Johanna Burton [6]

Painter Amy Sillman recently published an essay – visceral, smart - on the look and impact of Harrison’s use of color. Here’s a taste:

“...a phallic green sculpture is goofed up by a blonde wig...”
“Harrison’s colors are jabs, spells, fast-acting drugs that kick in briefly and then are over. They are little hand grenades that detonate meaning.”
“Colors and shape are bright tools for perception and contradiction, and Harrison uses them as you would the white keys on the piano, to set the dominant pitch. Then she adds black keys, undertones, the minor emotions, like neurotic concealment, lowered expectations, disappointment, giggling, snide laughter, estrangement, or annoyance.”
“Her colors do things: they loom up, they come at you in big corporeal patches, as blobs and facades and silhouettes that confront you like an encounter with another person or their shadow.”
“Harrison uses color in both a narrative and non-narrative way.”
“To cut or to color, both are to delineate pugnacious little patches that punch you in the eye.”
Amy Sillman [7]

[1] Mark Doty, Description, in Atlantis, New York: HarperCollins, 1995
[2] David Joselit, Touch to Begin, in Banks, Eric, and Sarah Valdez, eds. Rachel Harrison: Museum With Walls, Center for Curatorial Studies, Bard College, Annandale on Hudson; Whitechapel Gallery, London; and Portikus, Frankfurt am Main, 2010, p. 188, 191
[3] Mark Doty, op. cit
[4] John Kelsey, Sculpture in an Abandoned Field, in If I Did It, monograph, Zurich, Migros Museum and JRP Ringler, 2007 p. 121
5Catherine Wood, The Stuff: Rachel Harrison's Sculpture, in Afterall 11. 2005, p.36-43
[6] Johanna Burton, Parkett, Zurich, No. 82, p. 153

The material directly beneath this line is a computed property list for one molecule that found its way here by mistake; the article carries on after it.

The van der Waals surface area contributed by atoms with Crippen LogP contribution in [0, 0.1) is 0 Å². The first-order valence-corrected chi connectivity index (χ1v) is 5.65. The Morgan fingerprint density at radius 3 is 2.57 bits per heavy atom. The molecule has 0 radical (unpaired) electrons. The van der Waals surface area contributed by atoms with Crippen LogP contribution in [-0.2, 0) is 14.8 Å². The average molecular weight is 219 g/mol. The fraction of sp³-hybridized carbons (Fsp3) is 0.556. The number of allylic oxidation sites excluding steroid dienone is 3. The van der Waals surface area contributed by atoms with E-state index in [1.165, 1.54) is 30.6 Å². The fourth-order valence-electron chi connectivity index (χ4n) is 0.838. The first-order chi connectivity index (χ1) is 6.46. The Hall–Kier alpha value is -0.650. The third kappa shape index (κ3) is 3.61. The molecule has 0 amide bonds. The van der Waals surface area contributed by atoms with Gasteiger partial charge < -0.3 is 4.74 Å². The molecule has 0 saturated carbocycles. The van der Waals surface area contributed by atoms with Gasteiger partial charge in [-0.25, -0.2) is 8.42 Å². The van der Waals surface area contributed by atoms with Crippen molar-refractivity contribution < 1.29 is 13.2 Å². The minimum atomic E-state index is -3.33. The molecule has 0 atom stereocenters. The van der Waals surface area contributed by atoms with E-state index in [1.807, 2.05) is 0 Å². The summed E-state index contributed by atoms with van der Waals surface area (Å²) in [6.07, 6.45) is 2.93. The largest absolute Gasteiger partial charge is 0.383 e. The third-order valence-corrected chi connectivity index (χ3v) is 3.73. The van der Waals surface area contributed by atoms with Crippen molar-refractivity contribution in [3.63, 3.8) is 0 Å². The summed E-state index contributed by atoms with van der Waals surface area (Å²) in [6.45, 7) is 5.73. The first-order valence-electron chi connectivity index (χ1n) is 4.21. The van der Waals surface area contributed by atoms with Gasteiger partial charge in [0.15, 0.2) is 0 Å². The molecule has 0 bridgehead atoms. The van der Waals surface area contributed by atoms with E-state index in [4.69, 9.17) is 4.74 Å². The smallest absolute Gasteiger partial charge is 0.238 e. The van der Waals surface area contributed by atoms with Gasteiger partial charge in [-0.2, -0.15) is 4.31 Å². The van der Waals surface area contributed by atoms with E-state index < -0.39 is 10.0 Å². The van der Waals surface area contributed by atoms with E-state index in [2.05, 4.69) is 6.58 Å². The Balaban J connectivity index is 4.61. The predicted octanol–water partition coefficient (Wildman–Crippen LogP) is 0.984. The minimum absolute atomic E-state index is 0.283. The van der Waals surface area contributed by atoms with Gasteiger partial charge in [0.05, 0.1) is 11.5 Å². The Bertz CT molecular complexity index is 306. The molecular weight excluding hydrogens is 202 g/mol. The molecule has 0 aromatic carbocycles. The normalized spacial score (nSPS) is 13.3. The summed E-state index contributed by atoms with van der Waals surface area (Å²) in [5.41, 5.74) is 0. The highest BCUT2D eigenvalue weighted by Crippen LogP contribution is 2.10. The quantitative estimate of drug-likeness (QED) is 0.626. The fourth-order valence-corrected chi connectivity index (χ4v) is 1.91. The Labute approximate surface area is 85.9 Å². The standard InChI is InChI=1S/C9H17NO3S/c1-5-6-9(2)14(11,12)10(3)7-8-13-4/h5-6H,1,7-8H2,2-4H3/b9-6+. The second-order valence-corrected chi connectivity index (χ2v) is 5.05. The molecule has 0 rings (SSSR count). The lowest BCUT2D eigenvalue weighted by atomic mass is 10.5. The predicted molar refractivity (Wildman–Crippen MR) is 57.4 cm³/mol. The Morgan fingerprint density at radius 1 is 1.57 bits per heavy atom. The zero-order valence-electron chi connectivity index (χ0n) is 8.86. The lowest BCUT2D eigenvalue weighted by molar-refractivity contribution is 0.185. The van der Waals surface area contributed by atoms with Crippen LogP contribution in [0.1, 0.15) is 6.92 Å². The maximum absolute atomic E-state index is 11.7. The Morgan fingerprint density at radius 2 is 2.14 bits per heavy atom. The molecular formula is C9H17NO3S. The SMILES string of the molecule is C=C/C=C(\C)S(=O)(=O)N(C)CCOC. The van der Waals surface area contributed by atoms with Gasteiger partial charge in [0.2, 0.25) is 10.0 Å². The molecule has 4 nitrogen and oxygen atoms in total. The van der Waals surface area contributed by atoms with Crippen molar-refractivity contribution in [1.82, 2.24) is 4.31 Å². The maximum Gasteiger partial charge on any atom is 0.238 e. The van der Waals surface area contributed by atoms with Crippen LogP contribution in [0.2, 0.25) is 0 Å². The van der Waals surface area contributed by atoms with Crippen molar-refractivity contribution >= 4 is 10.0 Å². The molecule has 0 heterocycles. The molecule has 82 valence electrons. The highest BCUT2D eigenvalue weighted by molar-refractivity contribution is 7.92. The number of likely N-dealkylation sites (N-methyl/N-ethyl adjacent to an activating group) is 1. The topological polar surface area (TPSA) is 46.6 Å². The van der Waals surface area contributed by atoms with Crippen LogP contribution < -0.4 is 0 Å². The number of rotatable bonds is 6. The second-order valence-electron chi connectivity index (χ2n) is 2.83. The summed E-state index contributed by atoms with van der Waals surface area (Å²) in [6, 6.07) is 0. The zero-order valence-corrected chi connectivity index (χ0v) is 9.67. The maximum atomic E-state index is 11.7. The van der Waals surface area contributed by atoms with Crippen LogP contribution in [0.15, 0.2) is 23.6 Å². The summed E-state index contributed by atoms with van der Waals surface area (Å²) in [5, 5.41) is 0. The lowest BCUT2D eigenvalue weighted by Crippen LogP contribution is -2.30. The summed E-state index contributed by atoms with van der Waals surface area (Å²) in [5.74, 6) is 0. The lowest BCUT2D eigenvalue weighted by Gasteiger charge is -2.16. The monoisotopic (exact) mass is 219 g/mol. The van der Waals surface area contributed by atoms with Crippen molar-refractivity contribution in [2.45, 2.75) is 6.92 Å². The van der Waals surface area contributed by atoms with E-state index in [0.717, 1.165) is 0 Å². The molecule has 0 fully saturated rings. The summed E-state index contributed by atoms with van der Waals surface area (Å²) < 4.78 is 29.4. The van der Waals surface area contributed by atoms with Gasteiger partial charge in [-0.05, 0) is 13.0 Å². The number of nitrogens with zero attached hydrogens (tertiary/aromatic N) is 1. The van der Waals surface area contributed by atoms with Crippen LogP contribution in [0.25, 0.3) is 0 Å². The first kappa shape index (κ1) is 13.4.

[7] Amy Sillman, A Few Remarks on Rachel Harrison's Use of Color in Rachel Harrison: Museum With Walls, op. cit
PLEASE NOTE: All Rachel Harrison quotes on this site are from a conversation with Nayland Blake, in BOMB, No.105, Fall, pp.44-53; a conversation with Joanna Burton, Center for Future Civic Media, MIT OpenCourseWare video, published April, 16, 2009, recorded March 2007; and from Harrison's Alpert Award application.
“Maybe I’m starting to think that artworks need to unfold slowly over time in real space to contest the instantaneous distribution and circulation of images with which we’ve become so familiar.'' Rachel Harrison in Bomb Magazine

Grizzly Man (detail), 78”x72”x47”, 2009

“I think of my work as having a simultaneous dialog with the museum, the canons of art history and the supermarket.''RH

Siren Serenade (detail), 100" x 46" x 34", 2010 Photo by Brian Forrest

“A title is an object. It is another place where I can add a thing.'' RH

Conquest of the Useless (detail), 97 3/4" x 32" x 14 1/2", 2009 Photo by Jason Mandella

I am interested in the immediacy of color and what it communicates, in the way pure form can conjure particular reactions, literal, non-literal...'' RH at MIT Lecture

Pablo Escobar (detail), 99" x 22" x 23", 2010 Photo by Brian Forrest

Structural Design (detail), 58" x 33" x 28", 2010 Photo by Brian Forrest